Following the unveiling by Gloucestershire Hospitals NHS Trust of their “Fit for the Future” document and engagement exercise, REACH (Restoring Emergency and Accident at Cheltenham General Hospital) has responded by calling upon the Trust to be more honest and transparent about their plans. In particular, for Accident & Emergency and General Surgery at Cheltenham General Hospital.

The “Fit for the Future” document asks the Gloucestershire public to consider changes to Accident and Emergency/Urgent Care, general and emergency surgery, interventional radiology and vascular surgery.

Chris Hickey, spokesperson for REACH commented:

“Honesty and transparency should be at the heart of every NHS organisation and Gloucestershire Clinical Commissioning Group (GLCCG) and Gloucestershire Hospitals NHS Trust should be no exception.

“Having examined the “Fit for the Future” document in detail we are gravely concerned at the potential for it to mislead the public and that it acts as a smokescreen to hide the genuine intentions of the NHS Trust. Despite being 21 pages long and packed full of carefully crafted words the Trust has not stated clearly or openly their plans. For this engagement to be successful it is essential for the Trust to make crystal clear what their actual intentions are”.

REACH believe that having examined the “Fit for the Future” Document in detail, there are six key proposals:
1) Downgrade the Accident and Emergency Dept at Cheltenham General, which is currently manned by specialist emergency doctors and nurses. This would then be replaced by an “Urgent Care Centre”, manned by GPs and not hospital emergency specialists.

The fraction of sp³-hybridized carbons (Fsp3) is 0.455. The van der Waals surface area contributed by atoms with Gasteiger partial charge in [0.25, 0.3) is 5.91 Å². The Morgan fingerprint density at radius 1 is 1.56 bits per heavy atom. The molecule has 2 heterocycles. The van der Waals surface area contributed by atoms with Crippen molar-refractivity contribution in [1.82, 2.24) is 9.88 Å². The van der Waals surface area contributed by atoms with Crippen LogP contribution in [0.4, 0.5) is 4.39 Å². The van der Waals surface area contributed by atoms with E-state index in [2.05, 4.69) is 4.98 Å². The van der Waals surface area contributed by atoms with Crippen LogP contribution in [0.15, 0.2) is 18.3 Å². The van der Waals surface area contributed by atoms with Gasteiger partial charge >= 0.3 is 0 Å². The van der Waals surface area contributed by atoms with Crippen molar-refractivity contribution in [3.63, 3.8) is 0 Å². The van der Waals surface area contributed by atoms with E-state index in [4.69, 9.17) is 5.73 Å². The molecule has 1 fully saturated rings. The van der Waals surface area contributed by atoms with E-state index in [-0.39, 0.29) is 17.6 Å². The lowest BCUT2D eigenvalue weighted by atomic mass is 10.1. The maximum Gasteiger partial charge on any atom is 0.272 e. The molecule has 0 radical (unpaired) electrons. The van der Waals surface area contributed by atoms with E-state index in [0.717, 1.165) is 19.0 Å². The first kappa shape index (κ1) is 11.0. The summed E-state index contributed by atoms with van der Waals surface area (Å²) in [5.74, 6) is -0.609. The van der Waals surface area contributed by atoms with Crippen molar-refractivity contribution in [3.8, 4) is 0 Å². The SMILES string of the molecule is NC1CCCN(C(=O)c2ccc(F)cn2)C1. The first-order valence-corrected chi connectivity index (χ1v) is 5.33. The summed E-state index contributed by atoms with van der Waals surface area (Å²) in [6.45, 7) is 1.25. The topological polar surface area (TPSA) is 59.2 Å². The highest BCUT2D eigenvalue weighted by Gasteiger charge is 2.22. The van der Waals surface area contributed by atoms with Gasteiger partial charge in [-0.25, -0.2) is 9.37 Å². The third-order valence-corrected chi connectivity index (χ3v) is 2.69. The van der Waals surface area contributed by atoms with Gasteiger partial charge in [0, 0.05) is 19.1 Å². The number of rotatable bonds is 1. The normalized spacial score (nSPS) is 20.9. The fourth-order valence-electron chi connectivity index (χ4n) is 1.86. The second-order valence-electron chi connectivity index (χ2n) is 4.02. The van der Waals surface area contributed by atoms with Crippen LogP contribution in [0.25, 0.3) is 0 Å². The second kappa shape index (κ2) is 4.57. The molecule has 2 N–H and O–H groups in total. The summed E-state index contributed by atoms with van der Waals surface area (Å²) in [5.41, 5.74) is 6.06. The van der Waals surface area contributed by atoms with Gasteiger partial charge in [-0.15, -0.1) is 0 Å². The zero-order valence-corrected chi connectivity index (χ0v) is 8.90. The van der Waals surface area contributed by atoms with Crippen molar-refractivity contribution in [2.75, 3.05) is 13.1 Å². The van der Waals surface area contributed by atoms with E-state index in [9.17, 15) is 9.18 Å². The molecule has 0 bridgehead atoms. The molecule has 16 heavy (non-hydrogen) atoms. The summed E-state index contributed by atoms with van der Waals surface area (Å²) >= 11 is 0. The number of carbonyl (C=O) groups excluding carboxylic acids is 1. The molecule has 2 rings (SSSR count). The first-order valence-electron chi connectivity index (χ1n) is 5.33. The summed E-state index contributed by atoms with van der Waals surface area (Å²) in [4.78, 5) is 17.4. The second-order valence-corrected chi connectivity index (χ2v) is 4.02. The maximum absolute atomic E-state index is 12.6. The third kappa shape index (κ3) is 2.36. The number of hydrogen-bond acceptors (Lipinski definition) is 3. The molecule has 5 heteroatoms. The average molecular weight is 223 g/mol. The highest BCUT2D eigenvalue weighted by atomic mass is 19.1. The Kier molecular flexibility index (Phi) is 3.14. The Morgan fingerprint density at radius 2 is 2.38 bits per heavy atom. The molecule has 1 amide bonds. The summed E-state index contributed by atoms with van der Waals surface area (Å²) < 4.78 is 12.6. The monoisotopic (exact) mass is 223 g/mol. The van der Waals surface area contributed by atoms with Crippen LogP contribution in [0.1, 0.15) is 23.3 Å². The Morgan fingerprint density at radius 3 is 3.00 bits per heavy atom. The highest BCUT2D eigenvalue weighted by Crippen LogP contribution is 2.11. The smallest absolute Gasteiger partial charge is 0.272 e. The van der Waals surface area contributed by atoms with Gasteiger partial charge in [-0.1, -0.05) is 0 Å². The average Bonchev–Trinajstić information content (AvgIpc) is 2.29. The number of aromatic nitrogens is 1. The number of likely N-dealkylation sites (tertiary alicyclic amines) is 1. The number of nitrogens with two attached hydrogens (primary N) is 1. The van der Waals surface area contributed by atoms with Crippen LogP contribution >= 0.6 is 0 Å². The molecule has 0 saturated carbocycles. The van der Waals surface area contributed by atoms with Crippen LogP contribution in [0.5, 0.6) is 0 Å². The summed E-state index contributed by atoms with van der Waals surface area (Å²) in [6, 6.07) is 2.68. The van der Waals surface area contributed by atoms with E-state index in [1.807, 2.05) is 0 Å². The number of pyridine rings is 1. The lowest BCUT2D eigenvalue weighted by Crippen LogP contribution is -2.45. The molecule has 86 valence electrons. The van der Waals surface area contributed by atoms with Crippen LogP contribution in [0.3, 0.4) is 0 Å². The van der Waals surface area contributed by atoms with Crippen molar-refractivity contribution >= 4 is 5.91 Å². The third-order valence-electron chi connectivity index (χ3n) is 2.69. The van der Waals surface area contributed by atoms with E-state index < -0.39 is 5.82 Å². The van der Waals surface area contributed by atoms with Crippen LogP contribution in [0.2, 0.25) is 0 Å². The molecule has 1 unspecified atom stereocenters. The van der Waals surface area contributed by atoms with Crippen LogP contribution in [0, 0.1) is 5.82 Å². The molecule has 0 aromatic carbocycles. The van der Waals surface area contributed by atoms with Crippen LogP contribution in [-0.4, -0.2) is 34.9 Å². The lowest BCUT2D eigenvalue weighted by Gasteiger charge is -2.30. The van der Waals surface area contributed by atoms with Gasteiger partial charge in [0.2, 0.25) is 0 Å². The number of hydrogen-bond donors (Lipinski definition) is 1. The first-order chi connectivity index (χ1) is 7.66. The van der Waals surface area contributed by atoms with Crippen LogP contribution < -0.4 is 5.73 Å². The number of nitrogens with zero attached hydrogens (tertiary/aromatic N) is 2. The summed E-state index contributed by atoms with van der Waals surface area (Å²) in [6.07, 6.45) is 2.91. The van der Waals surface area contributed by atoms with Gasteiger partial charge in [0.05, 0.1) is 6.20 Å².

2) Transfer all emergency and major inpatient general/bowel surgery from Cheltenham General to Gloucestershire Royal, leaving Cheltenham General Hospital to perform intermediate and minor day-case surgery only (similar to Cirencester, Tewkesbury and Stroud General Hospitals). This would also remove the resident out of hours general surgical cover from Cheltenham, and seriously jeopardise the safety of all inpatients.

3) Reorganise all interventional radiology and vascular services into the Gloucestershire Royal Hospital site, thus wasting the £2.5 million investment of taxpayers’ money spent on the hybrid vascular surgery/interventional radiology operating theatre at Cheltenham, which was opened less than 5 years ago.

4) Removal of out of hours surgical cover for sick patients at the Oncology Centre. Oncology patients can sometimes be some of the sickest patients in hospital with major bowel/abdominal emergencies, particularly when their immune system is hindered by chemotherapy.5) Threaten the future of the important pelvic cancer surgery unit at Cheltenham General Hospital, following the removal of emergency and inpatient general/bowel surgery.

6) Isolate the medical gastroenterology unit, which was centralised in Cheltenham General Hospital 2 years ago. Medical gastroenterology inpatients can deteriorate rapidly and require urgent surgical review and sometimes life-saving surgery by the general/bowel surgeons.
Chis Hickey, outlined what steps REACH now intends to take:

“We wait with a great deal of interest to see whether the Trust adopts a more honest and open approach. In the meantime we will act as a rallying point for anybody who opposes these proposals, however opaque the proposals may be.

“In terms of next steps, we will shortly be publishing a detailed document which clarifies and explains what we believe to be the real meaning of the document. In addition we shall also release a clear quantifiable version of their survey and be encouraging as many people as possible to complete it.

“We will then share the results with the Gloucestershire Hospitals NHS Trust, which we trust they will fully take account of and give assurances regarding the future of Cheltenham A&E”.